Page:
This book is your ideal, end of year practical exercise to prepare for 2017. As Greg suggests, take yourself away from your normal space; go hiking, block out a day to work through this book. Surprisingly, I am still reading this book today (Sunday) as I have found myself continually stopping in search on the answers.

In my business this week, we completed a mini-skills session with a client – exploring a couple of models to coach staff. I am always amazed how people come to realise how powerful a conversation becomes by using great questions to dig and discover.

Greg says that using questions effectively is like a dance. I agree. It’s not a checklist. It’s a conversation which you can exercise your lead but it’s about two people committed to working together. Whilst it might not look like Fred Astaire & Ginger Rogers on the dancefloor, it should feel like a performance (of achievement).

Fred Astaire & Ginger Rogers - Courtesy of DHC Treasures

I couldn’t decide on a favourite question to share; so I’ve selected a few from a few of the thoughtfully categorised sections of the book. Use these on yourself and be surprised how time consuming it can be truthfully respond.

Purpose

If our company did not exist, what would the world be missing?What gives me a sense of certainty?

Values

What’s one principle I wished everyone practised?

Goal Setting

If I knew I couldn’t fail, what would I do?

Trust

What am I kidding myself about?

How do I respond when I place my trust in someone and they let me down?

Communication

If a stranger walked in and asked any employee about our vision, mission and strategy, what would they hear?

Leadership

Do I behave differently in the office than at home? If so, in what ways? If so, what causes my behaviour to differ from place to place?

Time Management

If I tracked my time in 30 minute increments for a month, what would I find? Is this how I should spend my time?

Talent + Teamwork

Who are five people I spend most of my time with? Are they helping me or holding me back?

What am I doing to help make this job the best job my people have ever had?

Customer + Prospects

What memorable experience are we creating with our customers?

Making Things Happen

Do we measure the things that are important to us?

Are we having fun? Am I having fun?

Accountability

Whose job am I doing today? (I do like this question.)

Blue Sky

What would I do if I didn’t work?

I have no special talent. I am only passionately curious. – Albert Einstein

 

The book provides tips to help you coach others effectively, how to structure your questions, which words to never use and rules to abide by to establish a trusting relationship where private information is shared.

My greatest tip for you is to use the book on yourself first. Leadership works well when there is authentic self-awareness. Let this book be your gift to others by getting yourself ready for an awesome 2017. Alternatively, gift yourself a Coach for 2017 and get in contact with me to discover your best self.

 

I’m endeavouring to read 52 Business/Professional/Personal Development books in 52 weeks. Yep, that’s one a week. As I read each book, I’ll share my thoughts, learning and recommendations. If there is a book that you’ve been meaning to read, let me know and I’ll read it for us!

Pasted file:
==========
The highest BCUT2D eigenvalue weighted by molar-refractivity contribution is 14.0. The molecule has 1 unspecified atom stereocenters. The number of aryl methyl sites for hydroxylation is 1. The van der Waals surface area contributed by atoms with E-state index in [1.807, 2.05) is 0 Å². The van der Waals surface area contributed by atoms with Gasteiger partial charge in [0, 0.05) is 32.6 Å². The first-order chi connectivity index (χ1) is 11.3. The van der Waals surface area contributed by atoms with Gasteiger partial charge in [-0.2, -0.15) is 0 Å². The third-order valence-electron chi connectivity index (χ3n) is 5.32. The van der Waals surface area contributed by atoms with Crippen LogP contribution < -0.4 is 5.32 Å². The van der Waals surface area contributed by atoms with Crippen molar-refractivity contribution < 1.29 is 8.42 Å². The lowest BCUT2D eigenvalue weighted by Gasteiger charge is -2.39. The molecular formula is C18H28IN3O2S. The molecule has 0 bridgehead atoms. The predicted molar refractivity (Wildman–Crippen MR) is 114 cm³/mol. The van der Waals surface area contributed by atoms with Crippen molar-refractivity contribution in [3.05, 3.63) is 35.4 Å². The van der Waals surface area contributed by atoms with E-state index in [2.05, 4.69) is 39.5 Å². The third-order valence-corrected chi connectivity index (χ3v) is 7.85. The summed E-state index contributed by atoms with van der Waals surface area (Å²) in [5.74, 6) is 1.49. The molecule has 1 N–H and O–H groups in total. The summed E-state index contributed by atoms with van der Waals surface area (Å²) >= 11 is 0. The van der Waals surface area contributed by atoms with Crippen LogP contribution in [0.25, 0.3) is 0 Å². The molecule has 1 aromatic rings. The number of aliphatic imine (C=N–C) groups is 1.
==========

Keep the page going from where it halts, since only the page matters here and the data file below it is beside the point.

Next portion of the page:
EGO - YOUR ENEMY?

Is Ego your Enemy?

In the ‘70s, Skyhooks, an iconic Australian band, had a hit song, ‘Ego is not a dirty word’. So iconic, that the mere mention of the word “Ego” sends the Australian (of my era) mind into a lyric mode. (Am I right?)

I grew up believing that Ego wasn’t a dirty word however in recent reads, ‘ego’ has raised its head as the culprit and the demise of so many known identifies. Ego caught my eye while book browsing and this week I read Ego is the Enemy by Ryan Holiday, a New York media columnist, reformed workaholic and historian.

To be told that ego is the enemy, the reason for so much sadness, failures, and unfulfilled dreams, proved a challenging read. However, as I flicked through the pages, it proved to be an interesting, informative and I must say, influential read. If a book can change your view on a matter then it’s been a worthy read. I was really challenged by this book’s content– more so than any other book I’ve read during my self-imposed reading ‘challenge’. Ryan’s style is sophisticated, yet soothing with so many stories and his blatantly biased beliefs.

With his rich source of historical stories and fact, I found the read a most educative read – it’s saved me reading 20+ historical books – learning about his choice of individuals who have either suffered their own demise of egotism or mastered a humble life. I feel most informed about; Aristotle, Churchill, Machiavelli, General Marshall, Howard Hughes, Genghis Khan, Benjamin Franklin, Katharine Graham, Angela Merkel, Malcolm X, Steve Jobs and Adam Smith.  

Chancellor Angela Merkel is sober, when far too many leaders are intoxicated - with ego, with power, with position.

Chancellor Angela Merkel is sober, when far too many leaders are intoxicated - with ego, with power, with position.

The ego we see most commonly goes by a more casual definition: an unhealthy belief in your own importance. Arrogance. Self-centered ambition.

The book is organised into three sections: Aspire, Success, and Failure. Purposely designed to heighten your awareness when ego will plague you, encouraging you to start your training to suppress ego and to replace the temptations and cultivate strength. In other words: be humble in our aspirations, gracious in our success and resilient in our failures.

I would expect that my many extroverted mates will be intimidated with the views scattered through the book and suspect that 51% of the population, the introverts in our world, will agree with the populated world of extroverts who are overly noisy about their passion for sharing in their egotistical manner!

WHEREVER YOU ARE, WHATEVER YOU’RE DOING, YOUR WORST ENEMY ALREADY LIVES INSIDE YOU: YOUR EGO.